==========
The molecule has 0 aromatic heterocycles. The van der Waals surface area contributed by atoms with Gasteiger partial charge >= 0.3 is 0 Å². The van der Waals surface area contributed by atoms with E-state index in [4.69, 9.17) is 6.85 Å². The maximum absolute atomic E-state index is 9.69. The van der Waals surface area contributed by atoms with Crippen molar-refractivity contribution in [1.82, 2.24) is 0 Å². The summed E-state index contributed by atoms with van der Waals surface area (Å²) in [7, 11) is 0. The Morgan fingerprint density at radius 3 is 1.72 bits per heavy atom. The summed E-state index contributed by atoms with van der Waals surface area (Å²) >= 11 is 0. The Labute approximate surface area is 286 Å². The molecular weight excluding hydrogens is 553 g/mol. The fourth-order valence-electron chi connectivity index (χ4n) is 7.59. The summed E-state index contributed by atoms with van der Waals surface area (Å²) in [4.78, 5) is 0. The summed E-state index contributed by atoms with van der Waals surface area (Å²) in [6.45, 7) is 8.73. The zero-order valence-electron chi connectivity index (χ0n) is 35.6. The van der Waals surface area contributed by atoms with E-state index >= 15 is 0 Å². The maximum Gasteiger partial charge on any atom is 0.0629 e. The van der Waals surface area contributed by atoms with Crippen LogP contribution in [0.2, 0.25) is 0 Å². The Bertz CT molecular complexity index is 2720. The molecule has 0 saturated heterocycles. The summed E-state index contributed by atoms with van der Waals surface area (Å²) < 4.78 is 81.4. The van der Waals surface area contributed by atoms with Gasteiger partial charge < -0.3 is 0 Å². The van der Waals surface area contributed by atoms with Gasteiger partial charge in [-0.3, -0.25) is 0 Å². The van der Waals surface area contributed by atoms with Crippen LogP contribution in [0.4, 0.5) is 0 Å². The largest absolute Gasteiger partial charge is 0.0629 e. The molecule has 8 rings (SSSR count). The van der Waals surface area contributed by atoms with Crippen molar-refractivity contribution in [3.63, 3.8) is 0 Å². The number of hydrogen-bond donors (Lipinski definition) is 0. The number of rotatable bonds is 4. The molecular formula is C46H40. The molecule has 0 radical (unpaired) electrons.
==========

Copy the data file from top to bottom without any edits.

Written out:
The molecule has 0 aromatic heterocycles. The van der Waals surface area contributed by atoms with Gasteiger partial charge >= 0.3 is 0 Å². The van der Waals surface area contributed by atoms with E-state index in [4.69, 9.17) is 6.85 Å². The maximum absolute atomic E-state index is 9.69. The van der Waals surface area contributed by atoms with Crippen molar-refractivity contribution in [1.82, 2.24) is 0 Å². The summed E-state index contributed by atoms with van der Waals surface area (Å²) in [7, 11) is 0. The Morgan fingerprint density at radius 3 is 1.72 bits per heavy atom. The summed E-state index contributed by atoms with van der Waals surface area (Å²) >= 11 is 0. The Labute approximate surface area is 286 Å². The molecular weight excluding hydrogens is 553 g/mol. The fourth-order valence-electron chi connectivity index (χ4n) is 7.59. The summed E-state index contributed by atoms with van der Waals surface area (Å²) in [4.78, 5) is 0. The summed E-state index contributed by atoms with van der Waals surface area (Å²) in [6.45, 7) is 8.73. The zero-order valence-electron chi connectivity index (χ0n) is 35.6. The van der Waals surface area contributed by atoms with E-state index >= 15 is 0 Å². The maximum Gasteiger partial charge on any atom is 0.0629 e. The van der Waals surface area contributed by atoms with Crippen LogP contribution in [0.2, 0.25) is 0 Å². The Bertz CT molecular complexity index is 2720. The molecule has 0 saturated heterocycles. The summed E-state index contributed by atoms with van der Waals surface area (Å²) < 4.78 is 81.4. The van der Waals surface area contributed by atoms with Gasteiger partial charge < -0.3 is 0 Å². The van der Waals surface area contributed by atoms with Gasteiger partial charge in [-0.3, -0.25) is 0 Å². The van der Waals surface area contributed by atoms with Crippen LogP contribution in [0.4, 0.5) is 0 Å². The largest absolute Gasteiger partial charge is 0.0629 e. The molecule has 8 rings (SSSR count). The van der Waals surface area contributed by atoms with Crippen molar-refractivity contribution in [3.63, 3.8) is 0 Å². The number of hydrogen-bond donors (Lipinski definition) is 0. The number of rotatable bonds is 4. The molecular formula is C46H40. The molecule has 0 radical (unpaired) electrons.